Robert Pogue Harrison (The Dominion of the Dead) spends several pages on Walter Pater’s novel, Marius the Epicurean. A deathbed convert to Christianity, Marius is struck in his first encounter with the church by the continuities between Christianity and the oldest of Roman religions, the religion of Numa, second king of Rome.
As Marius describes the rites of Numa: “The urns of the dead in the family chapel received their due service. They also were now becoming something divine, a goodly company of friendly and protecting spirits, encamped about the place of their former abode—above all others, the father, dead ten years before, of whom, remembering but a tall, grave figure above him in early childhood, Marius habitually thought as a genius a little cold and severe. . . . The dead genii were satisfied with little—a few violets, a cake dipped in wine, or a morsel of honeycomb. Daily from the time when his childish footsteps were still uncertain, had Marius taken them their portions of the family meal, at the second course, amidst the silence of the company. They loved those who brought them their sustenance; but, deprived of these services, would be heard wandering through the house, crying sorrowfully in the stillness of the night” (quoted, 113).
When he visits the catacombs where Christians worship, he discovers a similar community of the departed: “A narrow opening cut in [the hill’s] steep side, like a solid blackness there, admitted Marius . . . into a hollow cavern or crypt, neither more nor less in fact than the family burial place of the Cecilii, to whom this residence belonged, brought thus, after an arrangement then becoming not unusual, into immediate connection with the abode of the living, in bold assertion of that instinct of family life, which the sanction of the Holy Family was, hereafter, more and more to reinforce. Here, in truth, was the centre of the peculiar religious expressiveness, of the sanctity of the entire scene. That ‘any person may, at his own election, constitute the place which belongs to him a religious place, by the carrying of the dead into it’:—had been a maxim of old Roman law, which it was reserved for the early Christian societies, like that established here by the piety of a wealthy Roman matron, to realize in all its consequences. Yet this was unlike any cemetery Marius had ever before seen: most obviously in this, that these people had returned to the older fashion of disposing of their dead by burial instead of burning. Originally a family sepulchre, it was growing to a vast necropolis, a whole township of the deceased, by means of some free expansion of the family interest beyond its amplest natural limits” (quoted, 116). Everything about the religion of Numa that attracted Marius took on new life in the church.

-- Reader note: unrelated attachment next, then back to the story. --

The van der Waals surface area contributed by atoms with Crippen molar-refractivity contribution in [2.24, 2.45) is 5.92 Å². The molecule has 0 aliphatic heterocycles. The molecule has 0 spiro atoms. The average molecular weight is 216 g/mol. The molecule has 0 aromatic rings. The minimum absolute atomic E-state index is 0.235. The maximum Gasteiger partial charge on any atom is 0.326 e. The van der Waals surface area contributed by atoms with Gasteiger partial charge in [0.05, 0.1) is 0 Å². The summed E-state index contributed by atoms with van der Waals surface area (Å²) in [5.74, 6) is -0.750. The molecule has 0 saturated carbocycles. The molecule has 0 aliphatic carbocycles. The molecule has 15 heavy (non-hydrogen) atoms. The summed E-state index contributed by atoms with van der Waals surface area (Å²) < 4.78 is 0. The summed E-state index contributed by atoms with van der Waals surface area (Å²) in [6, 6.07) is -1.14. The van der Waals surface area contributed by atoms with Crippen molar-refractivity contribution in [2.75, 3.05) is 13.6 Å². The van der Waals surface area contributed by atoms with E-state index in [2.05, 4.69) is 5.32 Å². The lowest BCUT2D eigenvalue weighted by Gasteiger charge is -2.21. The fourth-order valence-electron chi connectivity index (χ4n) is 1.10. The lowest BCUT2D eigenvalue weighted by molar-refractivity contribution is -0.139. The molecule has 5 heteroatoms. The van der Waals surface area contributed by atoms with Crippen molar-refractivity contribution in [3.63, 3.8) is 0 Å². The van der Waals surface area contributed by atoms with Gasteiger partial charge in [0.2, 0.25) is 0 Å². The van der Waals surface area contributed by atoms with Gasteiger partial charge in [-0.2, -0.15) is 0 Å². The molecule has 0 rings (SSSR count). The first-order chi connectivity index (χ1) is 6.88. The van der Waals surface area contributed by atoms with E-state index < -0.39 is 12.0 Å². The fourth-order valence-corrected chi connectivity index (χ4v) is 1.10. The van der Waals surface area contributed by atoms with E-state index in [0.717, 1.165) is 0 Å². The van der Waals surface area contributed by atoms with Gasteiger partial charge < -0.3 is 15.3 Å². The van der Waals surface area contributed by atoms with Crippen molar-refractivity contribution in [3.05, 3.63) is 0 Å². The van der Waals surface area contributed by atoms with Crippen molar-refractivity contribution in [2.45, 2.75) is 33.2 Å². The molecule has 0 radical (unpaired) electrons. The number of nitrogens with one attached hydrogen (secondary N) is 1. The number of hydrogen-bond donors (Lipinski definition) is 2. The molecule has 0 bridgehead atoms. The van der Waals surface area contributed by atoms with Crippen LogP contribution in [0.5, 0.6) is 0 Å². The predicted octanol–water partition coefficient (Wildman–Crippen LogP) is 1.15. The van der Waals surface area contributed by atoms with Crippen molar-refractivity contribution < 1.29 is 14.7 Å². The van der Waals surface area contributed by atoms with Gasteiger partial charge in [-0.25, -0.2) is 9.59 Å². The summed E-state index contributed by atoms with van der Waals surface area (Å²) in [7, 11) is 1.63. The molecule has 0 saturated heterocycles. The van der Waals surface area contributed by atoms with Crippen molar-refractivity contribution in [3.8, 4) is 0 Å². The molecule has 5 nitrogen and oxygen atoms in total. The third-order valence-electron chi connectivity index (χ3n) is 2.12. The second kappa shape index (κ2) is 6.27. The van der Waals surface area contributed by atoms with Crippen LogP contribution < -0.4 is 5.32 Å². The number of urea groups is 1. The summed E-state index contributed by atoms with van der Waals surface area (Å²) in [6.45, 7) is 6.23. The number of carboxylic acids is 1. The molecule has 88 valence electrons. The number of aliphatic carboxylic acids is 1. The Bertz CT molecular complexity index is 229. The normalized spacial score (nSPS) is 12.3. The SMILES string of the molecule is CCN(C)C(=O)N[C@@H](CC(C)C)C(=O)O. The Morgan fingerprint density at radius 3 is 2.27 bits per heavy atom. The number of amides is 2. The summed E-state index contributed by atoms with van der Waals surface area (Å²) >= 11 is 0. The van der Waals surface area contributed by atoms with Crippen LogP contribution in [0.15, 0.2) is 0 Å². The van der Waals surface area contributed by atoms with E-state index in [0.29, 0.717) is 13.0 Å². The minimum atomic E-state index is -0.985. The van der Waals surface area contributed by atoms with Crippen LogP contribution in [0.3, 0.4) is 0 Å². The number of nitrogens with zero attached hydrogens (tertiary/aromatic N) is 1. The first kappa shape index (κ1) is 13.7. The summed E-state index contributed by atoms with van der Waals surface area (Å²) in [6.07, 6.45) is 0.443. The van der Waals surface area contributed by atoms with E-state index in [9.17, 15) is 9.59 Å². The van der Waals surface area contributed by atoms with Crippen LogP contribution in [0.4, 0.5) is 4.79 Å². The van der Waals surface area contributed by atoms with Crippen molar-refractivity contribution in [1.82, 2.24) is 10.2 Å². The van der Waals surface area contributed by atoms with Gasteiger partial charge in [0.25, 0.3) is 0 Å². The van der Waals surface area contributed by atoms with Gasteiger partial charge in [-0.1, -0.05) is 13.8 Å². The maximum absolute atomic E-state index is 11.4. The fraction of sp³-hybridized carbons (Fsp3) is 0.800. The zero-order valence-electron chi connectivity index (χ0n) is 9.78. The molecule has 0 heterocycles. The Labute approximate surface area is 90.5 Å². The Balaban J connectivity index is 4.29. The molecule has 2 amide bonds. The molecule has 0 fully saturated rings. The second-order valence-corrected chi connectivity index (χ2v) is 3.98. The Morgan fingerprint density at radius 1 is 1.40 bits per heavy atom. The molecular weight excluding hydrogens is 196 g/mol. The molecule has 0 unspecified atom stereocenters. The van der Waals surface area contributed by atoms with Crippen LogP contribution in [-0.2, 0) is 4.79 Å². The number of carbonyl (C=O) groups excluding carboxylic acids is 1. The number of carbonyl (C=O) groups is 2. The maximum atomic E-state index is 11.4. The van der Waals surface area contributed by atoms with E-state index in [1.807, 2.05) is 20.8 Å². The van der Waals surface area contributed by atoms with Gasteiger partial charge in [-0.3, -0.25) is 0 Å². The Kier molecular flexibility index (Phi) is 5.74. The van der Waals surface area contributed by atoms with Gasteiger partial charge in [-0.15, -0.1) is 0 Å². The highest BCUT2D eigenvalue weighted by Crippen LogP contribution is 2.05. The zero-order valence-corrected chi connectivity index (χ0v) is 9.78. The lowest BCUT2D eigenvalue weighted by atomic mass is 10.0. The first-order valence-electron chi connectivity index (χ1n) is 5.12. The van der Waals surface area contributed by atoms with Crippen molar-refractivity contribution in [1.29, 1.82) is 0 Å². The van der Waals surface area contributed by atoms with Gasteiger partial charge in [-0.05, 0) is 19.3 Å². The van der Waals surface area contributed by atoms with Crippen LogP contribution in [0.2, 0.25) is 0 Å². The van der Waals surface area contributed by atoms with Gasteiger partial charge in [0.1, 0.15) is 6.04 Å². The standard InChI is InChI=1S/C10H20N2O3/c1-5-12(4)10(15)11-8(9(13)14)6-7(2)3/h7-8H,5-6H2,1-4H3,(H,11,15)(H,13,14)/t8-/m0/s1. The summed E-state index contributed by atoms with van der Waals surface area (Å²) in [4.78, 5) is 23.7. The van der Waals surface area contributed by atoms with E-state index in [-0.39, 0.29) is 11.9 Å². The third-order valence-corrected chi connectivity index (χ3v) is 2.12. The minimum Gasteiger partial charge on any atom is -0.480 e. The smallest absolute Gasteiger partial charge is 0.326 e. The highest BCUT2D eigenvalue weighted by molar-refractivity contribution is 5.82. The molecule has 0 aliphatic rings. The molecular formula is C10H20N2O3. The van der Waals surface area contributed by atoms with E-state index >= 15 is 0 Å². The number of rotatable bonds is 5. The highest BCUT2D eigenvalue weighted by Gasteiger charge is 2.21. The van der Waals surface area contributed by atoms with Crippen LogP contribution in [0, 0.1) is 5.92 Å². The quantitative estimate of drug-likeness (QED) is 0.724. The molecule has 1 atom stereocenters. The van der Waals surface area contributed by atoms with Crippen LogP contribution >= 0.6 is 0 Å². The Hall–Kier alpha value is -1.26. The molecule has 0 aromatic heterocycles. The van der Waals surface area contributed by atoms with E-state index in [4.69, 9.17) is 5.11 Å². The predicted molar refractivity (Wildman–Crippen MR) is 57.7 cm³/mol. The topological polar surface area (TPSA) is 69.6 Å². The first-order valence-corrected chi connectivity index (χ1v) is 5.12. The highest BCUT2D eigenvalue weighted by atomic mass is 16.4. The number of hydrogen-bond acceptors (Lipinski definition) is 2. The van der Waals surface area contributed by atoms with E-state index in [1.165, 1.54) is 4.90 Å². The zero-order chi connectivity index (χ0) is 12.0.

Not only in their treatment of the dead, but in their sense of the numinous in everything. The Eucharist represented a throwback: “as a spiritual sensualist [Marius] was both captivated and enchanted by Christian sacraments, which seemed to him to respond to, or to arise from, or in any case ceremoniously to acknowledge, the presence of the noumenal mystery that envelops the visible world, lending earthly things their aura of sacrality. Here at last was a religion that reconsecrated the earth and ‘all we can see or touch,’ that blessed the same bread, wine, and oil that the Numa religion, now superannuated, had once blessed within the confines of the family house.” The Mass blessed “simple fruits” and so was able “to retrieve and expand the sacramental core of a primitive religion that had since died out in the ‘jaded world’ of late paganism” (114).